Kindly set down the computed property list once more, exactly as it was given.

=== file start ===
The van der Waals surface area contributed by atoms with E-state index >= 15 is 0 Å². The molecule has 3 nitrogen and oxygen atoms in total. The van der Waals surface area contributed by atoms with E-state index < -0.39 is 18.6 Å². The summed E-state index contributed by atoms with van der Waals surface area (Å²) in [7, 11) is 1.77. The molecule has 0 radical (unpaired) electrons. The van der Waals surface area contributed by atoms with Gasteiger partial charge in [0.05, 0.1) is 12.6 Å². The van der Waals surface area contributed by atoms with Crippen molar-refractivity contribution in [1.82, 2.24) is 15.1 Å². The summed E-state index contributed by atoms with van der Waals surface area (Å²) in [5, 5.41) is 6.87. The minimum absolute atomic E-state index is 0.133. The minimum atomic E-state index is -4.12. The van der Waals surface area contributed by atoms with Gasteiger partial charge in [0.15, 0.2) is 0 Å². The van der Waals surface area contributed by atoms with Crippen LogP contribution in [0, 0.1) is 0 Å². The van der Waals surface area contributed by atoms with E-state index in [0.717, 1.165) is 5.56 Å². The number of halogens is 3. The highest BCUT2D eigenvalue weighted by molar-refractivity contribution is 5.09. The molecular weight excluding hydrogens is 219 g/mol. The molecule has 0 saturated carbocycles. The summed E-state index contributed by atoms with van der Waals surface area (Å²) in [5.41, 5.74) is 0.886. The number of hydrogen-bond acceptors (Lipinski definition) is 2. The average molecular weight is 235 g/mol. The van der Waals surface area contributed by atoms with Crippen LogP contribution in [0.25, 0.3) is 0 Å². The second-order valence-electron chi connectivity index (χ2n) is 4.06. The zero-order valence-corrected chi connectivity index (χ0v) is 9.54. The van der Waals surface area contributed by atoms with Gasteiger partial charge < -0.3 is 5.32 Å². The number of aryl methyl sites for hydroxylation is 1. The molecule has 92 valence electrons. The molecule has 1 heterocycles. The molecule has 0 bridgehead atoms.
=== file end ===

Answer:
The van der Waals surface area contributed by atoms with E-state index >= 15 is 0 Å². The molecule has 3 nitrogen and oxygen atoms in total. The van der Waals surface area contributed by atoms with E-state index < -0.39 is 18.6 Å². The summed E-state index contributed by atoms with van der Waals surface area (Å²) in [7, 11) is 1.77. The molecule has 0 radical (unpaired) electrons. The van der Waals surface area contributed by atoms with Gasteiger partial charge in [0.05, 0.1) is 12.6 Å². The van der Waals surface area contributed by atoms with Crippen molar-refractivity contribution in [1.82, 2.24) is 15.1 Å². The summed E-state index contributed by atoms with van der Waals surface area (Å²) in [5, 5.41) is 6.87. The minimum absolute atomic E-state index is 0.133. The minimum atomic E-state index is -4.12. The van der Waals surface area contributed by atoms with Gasteiger partial charge in [0.15, 0.2) is 0 Å². The van der Waals surface area contributed by atoms with Crippen LogP contribution in [0, 0.1) is 0 Å². The van der Waals surface area contributed by atoms with E-state index in [0.717, 1.165) is 5.56 Å². The number of halogens is 3. The highest BCUT2D eigenvalue weighted by molar-refractivity contribution is 5.09. The molecular weight excluding hydrogens is 219 g/mol. The molecule has 0 saturated carbocycles. The summed E-state index contributed by atoms with van der Waals surface area (Å²) in [5.41, 5.74) is 0.886. The number of hydrogen-bond acceptors (Lipinski definition) is 2. The average molecular weight is 235 g/mol. The van der Waals surface area contributed by atoms with Crippen LogP contribution in [0.25, 0.3) is 0 Å². The second-order valence-electron chi connectivity index (χ2n) is 4.06. The zero-order valence-corrected chi connectivity index (χ0v) is 9.54. The van der Waals surface area contributed by atoms with Gasteiger partial charge < -0.3 is 5.32 Å². The number of aryl methyl sites for hydroxylation is 1. The molecule has 92 valence electrons. The molecule has 1 heterocycles. The molecule has 0 bridgehead atoms.